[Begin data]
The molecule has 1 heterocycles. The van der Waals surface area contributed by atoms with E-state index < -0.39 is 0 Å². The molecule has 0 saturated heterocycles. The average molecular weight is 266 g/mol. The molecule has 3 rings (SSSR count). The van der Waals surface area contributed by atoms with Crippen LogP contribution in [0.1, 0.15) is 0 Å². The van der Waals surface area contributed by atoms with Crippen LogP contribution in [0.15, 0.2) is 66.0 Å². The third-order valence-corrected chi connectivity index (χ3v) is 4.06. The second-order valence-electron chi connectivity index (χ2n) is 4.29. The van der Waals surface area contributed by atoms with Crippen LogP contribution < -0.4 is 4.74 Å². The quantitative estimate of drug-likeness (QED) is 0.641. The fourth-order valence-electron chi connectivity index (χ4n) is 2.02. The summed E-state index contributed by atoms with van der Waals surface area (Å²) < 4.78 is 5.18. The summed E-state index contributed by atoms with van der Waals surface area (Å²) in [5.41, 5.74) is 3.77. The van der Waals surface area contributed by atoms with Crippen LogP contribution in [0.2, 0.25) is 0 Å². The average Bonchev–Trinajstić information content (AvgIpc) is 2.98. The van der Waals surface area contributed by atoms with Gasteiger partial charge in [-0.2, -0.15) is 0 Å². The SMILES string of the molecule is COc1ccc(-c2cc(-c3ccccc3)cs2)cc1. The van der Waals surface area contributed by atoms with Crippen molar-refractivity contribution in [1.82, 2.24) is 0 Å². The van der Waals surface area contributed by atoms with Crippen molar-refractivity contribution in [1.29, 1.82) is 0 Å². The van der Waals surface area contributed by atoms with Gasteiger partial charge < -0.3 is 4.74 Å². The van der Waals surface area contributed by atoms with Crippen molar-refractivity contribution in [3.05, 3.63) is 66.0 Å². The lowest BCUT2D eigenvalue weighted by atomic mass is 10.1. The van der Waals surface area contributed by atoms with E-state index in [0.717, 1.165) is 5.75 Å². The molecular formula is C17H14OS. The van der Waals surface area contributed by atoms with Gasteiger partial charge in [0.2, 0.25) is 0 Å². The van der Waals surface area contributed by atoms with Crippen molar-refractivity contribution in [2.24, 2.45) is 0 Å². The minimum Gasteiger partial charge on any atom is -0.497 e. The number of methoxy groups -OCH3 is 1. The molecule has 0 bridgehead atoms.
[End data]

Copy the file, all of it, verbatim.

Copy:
The molecule has 1 heterocycles. The van der Waals surface area contributed by atoms with E-state index < -0.39 is 0 Å². The molecule has 0 saturated heterocycles. The average molecular weight is 266 g/mol. The molecule has 3 rings (SSSR count). The van der Waals surface area contributed by atoms with Crippen LogP contribution in [0.1, 0.15) is 0 Å². The van der Waals surface area contributed by atoms with Crippen LogP contribution in [0.15, 0.2) is 66.0 Å². The third-order valence-corrected chi connectivity index (χ3v) is 4.06. The second-order valence-electron chi connectivity index (χ2n) is 4.29. The van der Waals surface area contributed by atoms with Crippen LogP contribution < -0.4 is 4.74 Å². The quantitative estimate of drug-likeness (QED) is 0.641. The fourth-order valence-electron chi connectivity index (χ4n) is 2.02. The summed E-state index contributed by atoms with van der Waals surface area (Å²) < 4.78 is 5.18. The summed E-state index contributed by atoms with van der Waals surface area (Å²) in [5.41, 5.74) is 3.77. The van der Waals surface area contributed by atoms with Crippen LogP contribution in [0.2, 0.25) is 0 Å². The average Bonchev–Trinajstić information content (AvgIpc) is 2.98. The van der Waals surface area contributed by atoms with Gasteiger partial charge in [-0.2, -0.15) is 0 Å². The SMILES string of the molecule is COc1ccc(-c2cc(-c3ccccc3)cs2)cc1. The van der Waals surface area contributed by atoms with Crippen molar-refractivity contribution in [1.82, 2.24) is 0 Å². The van der Waals surface area contributed by atoms with Crippen molar-refractivity contribution in [1.29, 1.82) is 0 Å². The van der Waals surface area contributed by atoms with Gasteiger partial charge < -0.3 is 4.74 Å². The van der Waals surface area contributed by atoms with Crippen molar-refractivity contribution in [3.05, 3.63) is 66.0 Å². The lowest BCUT2D eigenvalue weighted by atomic mass is 10.1. The van der Waals surface area contributed by atoms with E-state index in [0.717, 1.165) is 5.75 Å². The molecular formula is C17H14OS. The van der Waals surface area contributed by atoms with Gasteiger partial charge in [0.2, 0.25) is 0 Å². The van der Waals surface area contributed by atoms with Crippen molar-refractivity contribution in [2.24, 2.45) is 0 Å². The minimum Gasteiger partial charge on any atom is -0.497 e. The number of methoxy groups -OCH3 is 1. The molecule has 0 bridgehead atoms.